This is not even Erasmus’ strongest team but he has made a tactical alternation with six forwards on the bench and Frans Steyn covering every slot from outhalf to fullback.

The next flash point was all about Duane Vermeulen. What on earth Andrea Lovotti and Nicola Quaglio were thinking when they picked and plunged the big number eight head first into the dirt will be revealed at a disciplinary hearing in the coming days.

“It could potentially have be [two red cards], just a stupid act,” said O’Shea. “It ended the game. You can’t play with 14 men against that. Our boys are ruined, destroyed, we all are. All the planning and we didn’t get to show our true worth.”

The Italian props put the officials back under the spotlight. Barnes enjoys the glare.

“Blue one is the worse offending of the two,” said the Englisman. “Are we all seeing it? All agrees on these facts? Clear and easy decision, red card, anyone disagree?”

RG Snyman of South Africa (L) celebrates scoring his try with Cheslin Kolbe (C) Herschel Jantjies. Photograph: Mark R Cristino/EPA
RG Snyman of South Africa (L) celebrates scoring his try with Cheslin Kolbe (C) Herschel Jantjies. Photograph: Mark R Cristino/EPA

Television Match Official Rowan Kitt could have intervened to ensure Quaglio followed Lovotti off the field. They settled for one dismissal despite precedent from the 2018 under-20s Six Nations when Pierre-Henri Azagoh and Hassane Kolingar received double red cards for tip tackling England’s Fraser Dingwall.

Kitt redeemed himself when spotting a sneaky bodycheck to erase Pieter Steph du Toit’s try moments later. “Good work Kitty,” said Barnes.

With no scrums and 29 players on the field the contest went haywire with Kolbe inevitably profiting after more slick distribution by Pollard. Intercepts and Hail Mary passing became the trend as Lukhanyo Am eventually picked off loose Italian hands to stroll away for the bonus point try. Then Snyman and Malcom Marx entered the fray, both grabbing scores and embracing like warriors on a bloody battlefield.

Ireland versus the All Blacks please.

Scoring sequence - 5 mins: C Kolbe try, 5-0; H Pollard con, 7-0; 8 mins: T Allan pen, 7-3; 12 mins: H Pollard pen, 10-3; 26 minutes: M Mbonombi try, 15-3; H Pollard con, 17-3. Half-time. 50 mins: H Pollard pen, 20-3; 52 mins: C Kolbe try, 25-3; 57 mins: L Am try, 30-3; H Polalrd con, 32-3; 67 mins: M Mapimpi try, 37-3; H Polalrd con 39-3; 75 mins: RG Snyman try, 44-3; 80 mins: M Marx try, 49-3.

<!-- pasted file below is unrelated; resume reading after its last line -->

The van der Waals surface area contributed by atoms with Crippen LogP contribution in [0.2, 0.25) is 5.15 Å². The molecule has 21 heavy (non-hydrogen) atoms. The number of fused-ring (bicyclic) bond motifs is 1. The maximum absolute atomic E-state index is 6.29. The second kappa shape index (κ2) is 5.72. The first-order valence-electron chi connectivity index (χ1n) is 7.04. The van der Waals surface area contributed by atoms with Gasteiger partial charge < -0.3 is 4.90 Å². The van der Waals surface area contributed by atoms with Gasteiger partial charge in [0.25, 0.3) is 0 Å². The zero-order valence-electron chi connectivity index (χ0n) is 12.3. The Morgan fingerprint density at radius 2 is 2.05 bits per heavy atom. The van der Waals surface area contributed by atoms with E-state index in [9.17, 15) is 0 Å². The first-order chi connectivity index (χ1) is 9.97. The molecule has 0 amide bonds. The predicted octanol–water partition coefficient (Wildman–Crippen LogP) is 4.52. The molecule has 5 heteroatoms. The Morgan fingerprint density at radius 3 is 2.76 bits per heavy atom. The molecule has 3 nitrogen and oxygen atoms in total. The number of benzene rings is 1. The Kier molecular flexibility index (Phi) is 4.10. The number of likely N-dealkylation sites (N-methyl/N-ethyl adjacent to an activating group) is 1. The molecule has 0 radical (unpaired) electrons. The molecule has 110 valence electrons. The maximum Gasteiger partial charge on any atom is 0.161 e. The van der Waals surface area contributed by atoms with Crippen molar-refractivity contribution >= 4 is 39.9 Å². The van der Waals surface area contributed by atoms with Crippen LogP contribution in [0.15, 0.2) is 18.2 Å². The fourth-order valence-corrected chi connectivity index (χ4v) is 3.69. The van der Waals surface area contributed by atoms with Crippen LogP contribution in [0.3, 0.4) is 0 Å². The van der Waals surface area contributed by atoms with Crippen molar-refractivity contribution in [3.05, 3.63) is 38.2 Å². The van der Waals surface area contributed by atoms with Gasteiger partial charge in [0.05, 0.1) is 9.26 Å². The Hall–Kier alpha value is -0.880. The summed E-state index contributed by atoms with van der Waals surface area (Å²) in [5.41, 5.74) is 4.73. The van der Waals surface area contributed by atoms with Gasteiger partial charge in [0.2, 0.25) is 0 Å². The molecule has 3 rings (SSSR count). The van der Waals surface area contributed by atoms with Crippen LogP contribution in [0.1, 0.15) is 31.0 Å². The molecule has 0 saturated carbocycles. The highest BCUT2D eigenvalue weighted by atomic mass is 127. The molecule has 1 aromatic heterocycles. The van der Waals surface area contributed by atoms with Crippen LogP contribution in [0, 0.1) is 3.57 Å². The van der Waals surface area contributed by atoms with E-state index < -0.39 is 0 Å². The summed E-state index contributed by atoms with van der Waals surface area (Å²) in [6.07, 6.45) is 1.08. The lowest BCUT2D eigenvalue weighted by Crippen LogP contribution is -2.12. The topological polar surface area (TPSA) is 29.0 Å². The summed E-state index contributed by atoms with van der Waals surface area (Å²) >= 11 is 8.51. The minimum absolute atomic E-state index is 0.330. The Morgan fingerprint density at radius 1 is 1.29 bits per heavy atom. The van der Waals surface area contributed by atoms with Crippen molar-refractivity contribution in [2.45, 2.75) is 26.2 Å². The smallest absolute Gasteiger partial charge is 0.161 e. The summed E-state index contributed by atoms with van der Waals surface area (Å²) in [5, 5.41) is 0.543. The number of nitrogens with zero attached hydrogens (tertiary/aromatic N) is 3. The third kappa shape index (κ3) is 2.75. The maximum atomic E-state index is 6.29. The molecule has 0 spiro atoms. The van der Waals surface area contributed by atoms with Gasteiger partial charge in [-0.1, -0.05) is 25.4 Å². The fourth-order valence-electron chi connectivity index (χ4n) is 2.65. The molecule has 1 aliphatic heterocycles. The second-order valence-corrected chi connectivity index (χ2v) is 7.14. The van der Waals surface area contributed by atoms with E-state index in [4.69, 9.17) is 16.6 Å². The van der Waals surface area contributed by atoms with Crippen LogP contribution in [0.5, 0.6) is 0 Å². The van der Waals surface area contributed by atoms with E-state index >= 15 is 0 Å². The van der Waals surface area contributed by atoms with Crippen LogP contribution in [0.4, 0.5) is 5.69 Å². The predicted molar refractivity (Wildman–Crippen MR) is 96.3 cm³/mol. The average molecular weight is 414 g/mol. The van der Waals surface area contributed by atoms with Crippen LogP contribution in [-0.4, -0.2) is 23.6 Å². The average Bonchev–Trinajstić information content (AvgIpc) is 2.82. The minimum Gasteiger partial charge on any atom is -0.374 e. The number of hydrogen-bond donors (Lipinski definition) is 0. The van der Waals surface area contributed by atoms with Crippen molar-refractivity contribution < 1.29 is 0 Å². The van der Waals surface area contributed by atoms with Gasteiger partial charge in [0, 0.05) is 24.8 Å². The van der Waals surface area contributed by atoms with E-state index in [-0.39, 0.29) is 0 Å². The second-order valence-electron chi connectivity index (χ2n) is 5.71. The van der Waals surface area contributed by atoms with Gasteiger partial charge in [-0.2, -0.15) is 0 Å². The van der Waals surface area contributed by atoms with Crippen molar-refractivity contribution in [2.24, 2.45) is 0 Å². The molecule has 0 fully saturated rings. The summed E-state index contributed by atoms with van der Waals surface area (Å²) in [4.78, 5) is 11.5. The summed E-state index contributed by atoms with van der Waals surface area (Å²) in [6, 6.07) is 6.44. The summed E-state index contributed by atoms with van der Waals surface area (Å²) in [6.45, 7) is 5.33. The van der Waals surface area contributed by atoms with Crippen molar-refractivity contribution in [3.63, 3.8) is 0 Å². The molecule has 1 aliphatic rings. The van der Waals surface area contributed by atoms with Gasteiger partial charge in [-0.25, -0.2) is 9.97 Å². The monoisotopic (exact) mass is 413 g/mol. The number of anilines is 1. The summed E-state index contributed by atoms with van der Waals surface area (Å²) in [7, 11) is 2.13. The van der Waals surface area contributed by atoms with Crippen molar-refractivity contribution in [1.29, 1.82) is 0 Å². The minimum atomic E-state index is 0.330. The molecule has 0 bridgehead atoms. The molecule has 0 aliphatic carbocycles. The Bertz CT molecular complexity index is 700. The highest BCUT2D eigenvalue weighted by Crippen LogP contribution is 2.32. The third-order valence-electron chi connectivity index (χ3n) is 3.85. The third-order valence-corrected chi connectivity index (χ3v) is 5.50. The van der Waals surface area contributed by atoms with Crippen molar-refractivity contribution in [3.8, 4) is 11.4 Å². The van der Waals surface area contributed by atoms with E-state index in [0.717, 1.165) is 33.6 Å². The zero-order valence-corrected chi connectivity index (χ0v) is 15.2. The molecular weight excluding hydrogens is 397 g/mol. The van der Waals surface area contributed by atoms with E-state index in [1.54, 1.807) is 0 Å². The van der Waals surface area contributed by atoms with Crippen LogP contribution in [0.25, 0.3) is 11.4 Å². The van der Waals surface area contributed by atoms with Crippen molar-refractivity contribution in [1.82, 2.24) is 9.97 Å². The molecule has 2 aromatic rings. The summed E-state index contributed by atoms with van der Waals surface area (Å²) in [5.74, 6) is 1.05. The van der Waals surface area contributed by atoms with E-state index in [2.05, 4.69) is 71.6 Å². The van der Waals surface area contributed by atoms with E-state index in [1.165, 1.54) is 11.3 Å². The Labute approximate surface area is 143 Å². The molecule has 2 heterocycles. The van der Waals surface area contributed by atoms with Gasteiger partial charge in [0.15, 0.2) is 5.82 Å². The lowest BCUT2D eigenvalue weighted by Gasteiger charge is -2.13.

South Africa: Willie Le Roux; Cheslin Kolbe, Lukhanyo Am, Damian De Allende, Makazole Mapimpi; Handre Pollard, Faf De Klerk; Tendai Mtawarira, Mbongeni Mbonambi, Frans Malherbe; Eben Etzebeth, Lood De Jager; Siya Kolisi (capt), Pieter-Steph du Toit, Duane Vermeulen. Replacements: F Steyn for M Mapimpi (42 - 52 mins), S Kitshoff for T Mtawarira, V Koch for F Malherbe (both 45 mins), M Marx for M Mbonambi (50 mins), RG Snyman for Etzebeth (53 mins), H Jantjies for de Klerk, F Mostert for de Jager (both 60 mins), F Louw for Vermeulen (64 mins), Steyn for Am (69 mins)

Italy: Matteo Minozzi; Tommaso Benvenuti, Luca Morisi, Jayden Hayward; Michele Campagnaro; Tommaso Allan, Tito Tebaldi; Andrea Lovotti, Luca Bigi, Simone Ferrari; David Sisi, Dean Budd; Braam Steyn; Jake Polledri, Sergio Parisse (capt). Replacements: M Riccioni for Ferrari (1 mins), N Quaglio for Riccioni (18 mins), A Zanni for D Sisi, F Ruzza for D Budd (both 45 mins), F Zani for L Morisi (56 mins), S Negri for S Parisse, C Bradley for T Tabaldi (both 59 mins), C Canna for T Benevenuti (68 mins). Red card: Lovotti.

Referee: Wayne Barnes (England).